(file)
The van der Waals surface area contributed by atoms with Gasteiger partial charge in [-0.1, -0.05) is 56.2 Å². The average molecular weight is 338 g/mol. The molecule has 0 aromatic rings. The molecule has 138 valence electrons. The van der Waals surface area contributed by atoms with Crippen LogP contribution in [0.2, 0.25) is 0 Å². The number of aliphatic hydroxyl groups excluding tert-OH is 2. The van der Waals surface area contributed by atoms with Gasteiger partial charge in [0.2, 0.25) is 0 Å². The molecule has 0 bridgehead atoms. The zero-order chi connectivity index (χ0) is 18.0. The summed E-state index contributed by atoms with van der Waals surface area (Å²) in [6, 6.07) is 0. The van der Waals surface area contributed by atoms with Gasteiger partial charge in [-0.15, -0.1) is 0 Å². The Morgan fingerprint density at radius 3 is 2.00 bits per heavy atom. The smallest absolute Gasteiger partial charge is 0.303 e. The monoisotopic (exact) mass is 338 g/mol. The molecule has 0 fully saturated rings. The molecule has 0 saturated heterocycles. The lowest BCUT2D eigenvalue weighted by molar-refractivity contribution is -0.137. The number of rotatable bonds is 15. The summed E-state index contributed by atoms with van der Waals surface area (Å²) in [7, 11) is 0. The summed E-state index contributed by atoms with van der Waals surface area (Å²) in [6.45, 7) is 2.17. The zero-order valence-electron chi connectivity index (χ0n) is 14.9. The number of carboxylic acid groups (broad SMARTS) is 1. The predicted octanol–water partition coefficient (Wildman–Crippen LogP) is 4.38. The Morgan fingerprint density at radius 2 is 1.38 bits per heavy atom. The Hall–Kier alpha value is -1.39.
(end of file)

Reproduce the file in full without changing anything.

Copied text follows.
The van der Waals surface area contributed by atoms with Gasteiger partial charge in [-0.1, -0.05) is 56.2 Å². The average molecular weight is 338 g/mol. The molecule has 0 aromatic rings. The molecule has 138 valence electrons. The van der Waals surface area contributed by atoms with Crippen LogP contribution in [0.2, 0.25) is 0 Å². The number of aliphatic hydroxyl groups excluding tert-OH is 2. The van der Waals surface area contributed by atoms with Gasteiger partial charge in [0.2, 0.25) is 0 Å². The molecule has 0 bridgehead atoms. The zero-order chi connectivity index (χ0) is 18.0. The summed E-state index contributed by atoms with van der Waals surface area (Å²) in [6, 6.07) is 0. The van der Waals surface area contributed by atoms with Gasteiger partial charge in [-0.15, -0.1) is 0 Å². The Morgan fingerprint density at radius 3 is 2.00 bits per heavy atom. The smallest absolute Gasteiger partial charge is 0.303 e. The monoisotopic (exact) mass is 338 g/mol. The molecule has 0 fully saturated rings. The molecule has 0 saturated heterocycles. The lowest BCUT2D eigenvalue weighted by molar-refractivity contribution is -0.137. The number of rotatable bonds is 15. The summed E-state index contributed by atoms with van der Waals surface area (Å²) in [7, 11) is 0. The summed E-state index contributed by atoms with van der Waals surface area (Å²) in [6.45, 7) is 2.17. The zero-order valence-electron chi connectivity index (χ0n) is 14.9. The number of carboxylic acid groups (broad SMARTS) is 1. The predicted octanol–water partition coefficient (Wildman–Crippen LogP) is 4.38. The Morgan fingerprint density at radius 2 is 1.38 bits per heavy atom. The Hall–Kier alpha value is -1.39.